What had always inspired me, growing up and hearing snippets of the story, was not that they came home empty-handed, but that they did it: They walked four thousand miles, relying only on themselves, their faith, and the kindness of strangers. They did not give up, but kept headed toward their goal of New York City by putting one foot in front of the other, for eight million steps, until they reached their goal. The New York World wrote that they expected to write a book “if they survived.” They did survive, despite public opinion that the trek was impossible. I hope the book inspires readers to persevere toward their goals too.
How would you describe the internal process of writing this book? Was the experience healing for yourself?
My grandmother predicted that I would grow up to be a writer, but I had convinced myself that I didn’t have innate writing talent and I would be setting myself up for disappointment if I tried. Instead of writing books, I became a librarian, surrounding myself with books other people had written. Clara and Helga’s story kept nagging me, though, so for their sake I decided to risk rejection. If they had repeatedly risked their very lives to prove women could walk across the country on their own, how could I be afraid of something as innocuous as a rejection letter? Over a period of fifteen years, I collected 29 rejection slips, but I kept revising and resubmitting. I was finally accepted by my first choice publisher, Clarion/Houghton Mifflin, a house that had rejected me twice before.
As a librarian and book lover, how have you witnessed books to be healing?
For children and teens especially, books offer a risk-free way to have adventures and experience other lifestyles and periods of history. In books, readers may discover characters facing problems similar to their own, and see how those characters faced challenges such as divorce, death of a parent, bullies at school, or having to eat at the outcasts’ lunch table. Readers can also gain perspective and strength by reading about characters, real and fictional, who faced problems far greater than their own.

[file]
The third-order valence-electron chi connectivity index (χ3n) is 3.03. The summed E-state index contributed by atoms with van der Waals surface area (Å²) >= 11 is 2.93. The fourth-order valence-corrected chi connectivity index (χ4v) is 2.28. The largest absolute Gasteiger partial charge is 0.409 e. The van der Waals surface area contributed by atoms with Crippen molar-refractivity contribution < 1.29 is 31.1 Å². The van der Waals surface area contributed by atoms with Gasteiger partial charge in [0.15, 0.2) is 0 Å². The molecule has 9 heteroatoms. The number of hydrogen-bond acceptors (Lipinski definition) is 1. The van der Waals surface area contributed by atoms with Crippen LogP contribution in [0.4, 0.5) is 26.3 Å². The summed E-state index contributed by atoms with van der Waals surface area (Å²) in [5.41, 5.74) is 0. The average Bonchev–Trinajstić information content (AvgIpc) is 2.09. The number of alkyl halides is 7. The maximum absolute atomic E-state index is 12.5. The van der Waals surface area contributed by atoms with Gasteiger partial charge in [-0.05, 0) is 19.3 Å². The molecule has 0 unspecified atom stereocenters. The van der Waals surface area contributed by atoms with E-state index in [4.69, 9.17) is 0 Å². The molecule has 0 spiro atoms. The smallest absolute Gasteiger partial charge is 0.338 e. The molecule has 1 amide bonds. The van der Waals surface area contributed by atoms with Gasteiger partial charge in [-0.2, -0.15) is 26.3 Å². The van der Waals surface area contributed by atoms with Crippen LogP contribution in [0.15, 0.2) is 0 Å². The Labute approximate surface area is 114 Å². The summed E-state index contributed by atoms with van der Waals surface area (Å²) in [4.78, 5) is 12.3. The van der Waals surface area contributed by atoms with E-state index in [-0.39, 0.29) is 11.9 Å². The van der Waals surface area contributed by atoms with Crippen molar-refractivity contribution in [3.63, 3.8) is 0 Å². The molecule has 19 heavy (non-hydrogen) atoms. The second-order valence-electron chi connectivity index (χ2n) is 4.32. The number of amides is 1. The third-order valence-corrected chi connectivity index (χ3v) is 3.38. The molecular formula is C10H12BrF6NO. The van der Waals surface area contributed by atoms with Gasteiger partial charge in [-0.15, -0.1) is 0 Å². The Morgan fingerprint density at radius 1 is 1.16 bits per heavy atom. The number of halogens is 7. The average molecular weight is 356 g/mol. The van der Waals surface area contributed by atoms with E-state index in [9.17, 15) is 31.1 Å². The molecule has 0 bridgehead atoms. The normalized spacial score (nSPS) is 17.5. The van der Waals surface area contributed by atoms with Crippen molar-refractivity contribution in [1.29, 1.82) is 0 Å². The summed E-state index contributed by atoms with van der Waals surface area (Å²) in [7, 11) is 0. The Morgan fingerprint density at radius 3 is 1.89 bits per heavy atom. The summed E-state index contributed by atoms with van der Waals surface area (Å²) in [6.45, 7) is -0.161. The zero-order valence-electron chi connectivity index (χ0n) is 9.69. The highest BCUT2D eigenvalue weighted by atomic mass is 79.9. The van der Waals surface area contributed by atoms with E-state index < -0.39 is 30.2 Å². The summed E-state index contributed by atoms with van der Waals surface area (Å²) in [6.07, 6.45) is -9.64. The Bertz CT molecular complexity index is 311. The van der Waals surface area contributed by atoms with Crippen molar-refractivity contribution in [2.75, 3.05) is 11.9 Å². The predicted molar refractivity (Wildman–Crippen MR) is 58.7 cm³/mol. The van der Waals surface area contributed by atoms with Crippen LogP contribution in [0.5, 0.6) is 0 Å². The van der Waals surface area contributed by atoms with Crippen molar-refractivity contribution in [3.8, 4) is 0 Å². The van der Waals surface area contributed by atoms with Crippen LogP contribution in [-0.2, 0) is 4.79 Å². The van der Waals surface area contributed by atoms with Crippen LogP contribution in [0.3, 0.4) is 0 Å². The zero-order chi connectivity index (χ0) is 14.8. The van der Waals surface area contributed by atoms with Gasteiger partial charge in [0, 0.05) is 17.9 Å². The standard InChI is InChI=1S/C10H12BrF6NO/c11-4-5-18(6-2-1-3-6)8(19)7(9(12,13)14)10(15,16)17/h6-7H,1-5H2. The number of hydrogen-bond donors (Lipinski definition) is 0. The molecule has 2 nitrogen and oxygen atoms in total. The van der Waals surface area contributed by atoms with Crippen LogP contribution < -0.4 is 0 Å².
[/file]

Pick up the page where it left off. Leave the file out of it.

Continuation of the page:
What is your next project?
I wrote a sequel to The Year We Were Famous which imagines how Clara adjusted to her tragic homecoming in 1897 and broke into the man’s world of business, but haven’t found a publisher yet. I’m also working on a book set in Alaska Territory during the Great Depression.
What books and writers do you find inspiring?
As a child moving every few months, my constants were my two sisters and the friends I made in books. Wherever we moved, I could reunite myself with Lucy Maud Montgomery’s Anne of Green Gables, Maud Hart Lovelace’s Betsy, Tacy and Tib or Elizabeth Enright’s Melendy series. My real life friends lasted only the few months I was in town, but my book friends were always waiting for me in the next library. The characters in those books demonstrated how love and friendship can withstand challenges and the mistakes imperfect people make.
Carole, thank you so much for telling the story of Helga and Clara, and for sharing your own inspiring story with Healing Hamlet!